To what extent is clean beauty eco-friendly?

Clean Beauty is a movement born out of a wish to produce formulations that don’t put human health at risk, without controversial ingredients, and which are also more virtuous in terms of production. So at what point do these clean beauty products cross over into being eco-friendly?

Clean beauty = formulations “cleansed” of controversial ingredients

To start with, the idea of clean beauty was to offer more natural beauty products, without any ingredients thought of as harmful, whether to human health or the environment. This trend appeared following various (more or less justified) scandals over ingredients which have since been decried. They include parabens, which, by the by, are still excellent preservatives that effectively prevent formulations from going mouldy, which is not always the case of more natural preservatives. The same goes for silicones, which merely smooth the skin or make the hair shiny like a plastic film placed on the surface (as they don’t have any remedial action). And more importantly, they are not biodegradable and end up in waterways and then the sea. So those behind clean formulations hold themselves to leaving any harmful substances out of them. They do so either by gravitating towards natural substances or by only retaining “safe” ingredients and publicising what is not in the formulation! That “less is more” idea that we hear so much about.

Clean beauty – a wide-angle view

Beyond carefully-chosen ingredients, most importantly clean beauty is a philosophy: that of doing no harm, either to people or the planet. So this new-generation beauty product industry holds itself to 360° vigilance. This includes the origin and sourcing of ingredients grown under fairtrade terms, for example, or local ones. It also encompasses eco-design of packaging, the materials used and even the distribution method. While there is no official definition for clean beauty, it is very much about making conscious choices at every stage in production. These days it can be difficult to make such choices, since production is bound to mean using up resources… The aim that those behind clean beauty products set themselves is that of making better choices for the planet, and for the skin, with an ethically-sound dimension. To be completely consistent, for clean to mean fully clean, a company mindset must be fostered based on showing respect to people, whether employees or suppliers. This exercise often comes down to choosing between lower costs and the least harmful production choices, which are often the most costly. All of that must be reconciled with an end product that must still remain profitable.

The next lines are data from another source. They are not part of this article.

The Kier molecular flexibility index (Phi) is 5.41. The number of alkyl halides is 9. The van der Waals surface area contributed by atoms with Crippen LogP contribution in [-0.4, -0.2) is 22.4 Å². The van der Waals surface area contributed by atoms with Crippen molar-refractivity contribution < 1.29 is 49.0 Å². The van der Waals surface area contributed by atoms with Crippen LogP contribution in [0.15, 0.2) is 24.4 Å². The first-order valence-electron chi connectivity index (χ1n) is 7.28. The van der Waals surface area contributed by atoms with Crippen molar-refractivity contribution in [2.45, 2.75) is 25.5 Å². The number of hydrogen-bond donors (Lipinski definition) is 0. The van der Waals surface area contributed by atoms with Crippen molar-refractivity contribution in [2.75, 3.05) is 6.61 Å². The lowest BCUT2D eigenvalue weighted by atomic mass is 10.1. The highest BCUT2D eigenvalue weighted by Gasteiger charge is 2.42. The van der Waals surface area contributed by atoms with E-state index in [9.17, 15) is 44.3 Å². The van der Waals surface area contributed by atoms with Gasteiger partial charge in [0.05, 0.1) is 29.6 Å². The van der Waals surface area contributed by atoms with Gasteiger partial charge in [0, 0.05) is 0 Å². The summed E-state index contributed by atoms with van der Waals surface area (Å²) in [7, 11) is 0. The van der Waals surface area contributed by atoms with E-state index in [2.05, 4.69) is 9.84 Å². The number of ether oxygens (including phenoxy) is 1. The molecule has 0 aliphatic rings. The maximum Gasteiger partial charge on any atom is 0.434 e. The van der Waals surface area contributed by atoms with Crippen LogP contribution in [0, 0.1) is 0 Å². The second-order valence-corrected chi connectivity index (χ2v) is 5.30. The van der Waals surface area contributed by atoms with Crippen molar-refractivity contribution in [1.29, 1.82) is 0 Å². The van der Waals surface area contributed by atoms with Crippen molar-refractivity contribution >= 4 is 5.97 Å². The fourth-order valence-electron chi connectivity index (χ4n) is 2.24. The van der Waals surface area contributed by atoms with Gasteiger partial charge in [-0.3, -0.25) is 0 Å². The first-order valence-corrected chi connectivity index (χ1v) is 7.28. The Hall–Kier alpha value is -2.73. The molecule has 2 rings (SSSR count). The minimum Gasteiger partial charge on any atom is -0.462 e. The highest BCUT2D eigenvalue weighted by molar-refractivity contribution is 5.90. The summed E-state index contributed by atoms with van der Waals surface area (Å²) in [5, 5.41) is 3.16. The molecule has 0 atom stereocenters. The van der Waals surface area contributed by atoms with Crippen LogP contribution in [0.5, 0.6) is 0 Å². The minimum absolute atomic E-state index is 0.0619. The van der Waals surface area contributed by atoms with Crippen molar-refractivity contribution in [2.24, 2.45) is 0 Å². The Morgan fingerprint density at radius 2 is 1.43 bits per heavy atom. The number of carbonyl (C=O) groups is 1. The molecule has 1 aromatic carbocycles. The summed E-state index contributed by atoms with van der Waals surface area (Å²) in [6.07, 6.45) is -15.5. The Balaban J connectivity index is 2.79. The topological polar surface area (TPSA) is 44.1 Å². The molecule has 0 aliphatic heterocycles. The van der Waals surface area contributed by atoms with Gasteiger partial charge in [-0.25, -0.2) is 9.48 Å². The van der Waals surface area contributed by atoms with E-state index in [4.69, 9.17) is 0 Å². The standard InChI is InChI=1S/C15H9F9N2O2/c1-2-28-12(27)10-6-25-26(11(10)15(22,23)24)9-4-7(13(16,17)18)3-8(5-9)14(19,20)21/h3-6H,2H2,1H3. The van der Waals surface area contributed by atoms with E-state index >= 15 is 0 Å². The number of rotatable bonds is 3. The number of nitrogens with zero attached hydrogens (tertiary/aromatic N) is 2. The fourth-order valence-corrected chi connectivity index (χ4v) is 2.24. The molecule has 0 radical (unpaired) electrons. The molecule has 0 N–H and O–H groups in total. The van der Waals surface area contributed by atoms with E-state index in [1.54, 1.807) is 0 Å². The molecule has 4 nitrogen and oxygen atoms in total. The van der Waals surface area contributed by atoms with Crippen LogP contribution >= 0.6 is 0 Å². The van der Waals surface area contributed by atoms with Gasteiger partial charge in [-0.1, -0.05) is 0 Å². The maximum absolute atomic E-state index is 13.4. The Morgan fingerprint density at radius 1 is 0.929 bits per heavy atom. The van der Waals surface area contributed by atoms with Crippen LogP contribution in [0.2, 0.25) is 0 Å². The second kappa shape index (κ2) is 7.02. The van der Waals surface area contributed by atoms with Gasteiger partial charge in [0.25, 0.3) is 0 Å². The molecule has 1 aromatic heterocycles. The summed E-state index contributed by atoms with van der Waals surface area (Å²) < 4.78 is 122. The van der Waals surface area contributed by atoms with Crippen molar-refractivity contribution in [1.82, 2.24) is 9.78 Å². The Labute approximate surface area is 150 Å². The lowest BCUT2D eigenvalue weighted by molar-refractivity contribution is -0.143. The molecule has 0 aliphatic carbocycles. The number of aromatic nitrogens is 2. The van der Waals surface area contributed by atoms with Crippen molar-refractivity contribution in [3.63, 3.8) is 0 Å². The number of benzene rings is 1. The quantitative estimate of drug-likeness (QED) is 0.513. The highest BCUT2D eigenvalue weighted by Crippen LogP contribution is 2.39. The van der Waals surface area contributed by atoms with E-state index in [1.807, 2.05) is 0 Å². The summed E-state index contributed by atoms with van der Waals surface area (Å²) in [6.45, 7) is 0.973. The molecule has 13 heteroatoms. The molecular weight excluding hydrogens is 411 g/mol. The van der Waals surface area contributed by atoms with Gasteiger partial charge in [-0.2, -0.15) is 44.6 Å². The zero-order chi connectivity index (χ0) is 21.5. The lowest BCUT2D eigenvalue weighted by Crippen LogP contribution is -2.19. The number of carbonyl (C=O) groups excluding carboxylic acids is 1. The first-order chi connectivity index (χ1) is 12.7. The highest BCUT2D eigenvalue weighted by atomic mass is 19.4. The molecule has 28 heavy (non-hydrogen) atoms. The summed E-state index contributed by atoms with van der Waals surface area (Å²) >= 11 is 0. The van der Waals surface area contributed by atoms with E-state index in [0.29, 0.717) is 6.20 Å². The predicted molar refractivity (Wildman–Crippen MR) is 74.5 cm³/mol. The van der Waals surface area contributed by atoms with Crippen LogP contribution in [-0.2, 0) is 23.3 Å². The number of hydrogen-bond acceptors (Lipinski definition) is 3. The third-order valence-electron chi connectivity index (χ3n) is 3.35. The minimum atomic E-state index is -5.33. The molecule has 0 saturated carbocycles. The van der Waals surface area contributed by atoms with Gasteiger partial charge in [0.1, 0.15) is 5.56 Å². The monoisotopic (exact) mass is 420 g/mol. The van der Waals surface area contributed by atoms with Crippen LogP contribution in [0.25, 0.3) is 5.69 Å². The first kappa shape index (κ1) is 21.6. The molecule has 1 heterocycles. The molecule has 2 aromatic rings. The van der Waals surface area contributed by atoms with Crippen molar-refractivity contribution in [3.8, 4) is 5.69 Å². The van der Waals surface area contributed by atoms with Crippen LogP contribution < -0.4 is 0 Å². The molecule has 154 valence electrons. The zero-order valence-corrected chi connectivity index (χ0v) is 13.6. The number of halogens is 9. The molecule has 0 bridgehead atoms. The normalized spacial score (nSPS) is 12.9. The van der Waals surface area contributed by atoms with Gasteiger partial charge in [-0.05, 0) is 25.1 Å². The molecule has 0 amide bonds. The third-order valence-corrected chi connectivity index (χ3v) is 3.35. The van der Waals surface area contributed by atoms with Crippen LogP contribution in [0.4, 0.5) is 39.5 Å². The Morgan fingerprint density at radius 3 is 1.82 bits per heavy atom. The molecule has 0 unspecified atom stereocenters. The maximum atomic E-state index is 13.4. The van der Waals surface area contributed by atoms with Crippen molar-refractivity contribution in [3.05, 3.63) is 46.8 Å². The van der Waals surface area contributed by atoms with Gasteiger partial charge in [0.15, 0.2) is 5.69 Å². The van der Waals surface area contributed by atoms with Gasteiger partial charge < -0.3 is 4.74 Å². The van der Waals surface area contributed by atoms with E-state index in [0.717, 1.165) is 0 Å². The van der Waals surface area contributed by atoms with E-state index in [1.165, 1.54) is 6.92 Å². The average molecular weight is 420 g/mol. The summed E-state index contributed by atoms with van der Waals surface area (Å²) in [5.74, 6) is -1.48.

Clean beauty and environmentally-responsible products

When it comes to the sourcing of raw materials, it’s possible for an ingredient made from petrochemicals (and therefore petrochemical oil) to be ultimately less harmful to the planet than its natural counterpart, if the latter comes from the other side of the world. But these ingredients are frowned upon, so it’s worth favouring local or ethically-sound sourcing as much as possible. Here, the key factors are traceability and the selection of materials produced in the least harmful way possible. When it comes to packaging, no material is perfect or perfectly neutral. Glass can be recycled, but its production requires water and sand. Plastic can be avoided by using aluminium, but the latter comes from bauxite mining which destroys ecosystems. Plant-based plastic is not always suitable, and comes from edible plants which would feed other populations in need. Paper cannot be used to hold beauty products… The best solution is packaging made from recycled recyclable materials, eco-designed to be as lightweight as possible. Lastly, producers have to manage to resist the temptation of distributors who take a big margin, whose store networks would make it possible to ramp up sales… But by selling one’s soul to the society of overconsumption.

Clean beauty goes further in its commitment


In toughening its criteria and quality requirements, clean beauty is going ever further. It is also taking more and more risks as far as consumer retention is concerned, with higher prices than those of standard products. Brands also make commitments to environmental associations, to which they donate a percentage of their profits or which they support. They undergo checks to secure certifications or finance the attainment of their carbon footprint. These are principled moves that appeal to a clientele which is also principled, and prepared to pay more for certainty as to what they are buying. And who most importantly, don’t want to put any old thing on their skin or for their behaviour as consumers to harm the environment. Or as little as possible. The right balance still has to be struck. And most importantly, the traps of greenwashing are to be foiled. Those set by big chains who ride the wave of clean beauty codes without genuinely doing what it takes to comply with it.

Clean beauty is without a doubt something that all beauty product brands should lean towards. They account for an enormous market with consequences for the environment which are every bit as enormous. Pared-down, refillable packaging made from recycled recyclable materials and biodegradable formulations without polluting ingredients must be the new rules governing perfumery and the beauty product industry. And not that of tomorrow, but today already!

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